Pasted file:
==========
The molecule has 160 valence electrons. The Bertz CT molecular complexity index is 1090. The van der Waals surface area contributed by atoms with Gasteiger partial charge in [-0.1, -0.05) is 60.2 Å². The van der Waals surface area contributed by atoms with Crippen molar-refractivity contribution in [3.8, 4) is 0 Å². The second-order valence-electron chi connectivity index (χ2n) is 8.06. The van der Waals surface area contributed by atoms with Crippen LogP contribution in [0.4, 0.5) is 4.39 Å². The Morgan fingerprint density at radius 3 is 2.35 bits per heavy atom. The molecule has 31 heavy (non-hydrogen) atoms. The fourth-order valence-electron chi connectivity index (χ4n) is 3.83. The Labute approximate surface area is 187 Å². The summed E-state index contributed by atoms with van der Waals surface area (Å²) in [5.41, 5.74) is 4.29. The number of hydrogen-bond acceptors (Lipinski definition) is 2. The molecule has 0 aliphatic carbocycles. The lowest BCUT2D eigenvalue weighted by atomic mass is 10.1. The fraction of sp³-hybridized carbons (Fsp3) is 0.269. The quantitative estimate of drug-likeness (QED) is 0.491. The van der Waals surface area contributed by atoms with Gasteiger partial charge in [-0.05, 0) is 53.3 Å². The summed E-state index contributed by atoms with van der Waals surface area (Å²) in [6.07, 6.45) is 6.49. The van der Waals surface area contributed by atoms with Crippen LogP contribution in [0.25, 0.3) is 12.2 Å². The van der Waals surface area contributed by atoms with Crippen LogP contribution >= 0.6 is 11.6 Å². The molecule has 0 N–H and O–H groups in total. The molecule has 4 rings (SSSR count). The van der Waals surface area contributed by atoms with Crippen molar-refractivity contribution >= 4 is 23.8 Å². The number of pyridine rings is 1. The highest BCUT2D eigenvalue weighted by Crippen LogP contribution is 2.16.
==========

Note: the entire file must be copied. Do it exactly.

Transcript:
The molecule has 160 valence electrons. The Bertz CT molecular complexity index is 1090. The van der Waals surface area contributed by atoms with Gasteiger partial charge in [-0.1, -0.05) is 60.2 Å². The van der Waals surface area contributed by atoms with Crippen molar-refractivity contribution in [3.8, 4) is 0 Å². The second-order valence-electron chi connectivity index (χ2n) is 8.06. The van der Waals surface area contributed by atoms with Crippen LogP contribution in [0.4, 0.5) is 4.39 Å². The Morgan fingerprint density at radius 3 is 2.35 bits per heavy atom. The molecule has 31 heavy (non-hydrogen) atoms. The fourth-order valence-electron chi connectivity index (χ4n) is 3.83. The Labute approximate surface area is 187 Å². The summed E-state index contributed by atoms with van der Waals surface area (Å²) in [5.41, 5.74) is 4.29. The number of hydrogen-bond acceptors (Lipinski definition) is 2. The molecule has 0 aliphatic carbocycles. The lowest BCUT2D eigenvalue weighted by atomic mass is 10.1. The fraction of sp³-hybridized carbons (Fsp3) is 0.269. The quantitative estimate of drug-likeness (QED) is 0.491. The van der Waals surface area contributed by atoms with Gasteiger partial charge in [-0.05, 0) is 53.3 Å². The summed E-state index contributed by atoms with van der Waals surface area (Å²) in [6.07, 6.45) is 6.49. The van der Waals surface area contributed by atoms with Crippen LogP contribution in [0.25, 0.3) is 12.2 Å². The van der Waals surface area contributed by atoms with Crippen LogP contribution >= 0.6 is 11.6 Å². The molecule has 0 N–H and O–H groups in total. The molecule has 4 rings (SSSR count). The van der Waals surface area contributed by atoms with Crippen molar-refractivity contribution >= 4 is 23.8 Å². The number of pyridine rings is 1. The highest BCUT2D eigenvalue weighted by Crippen LogP contribution is 2.16.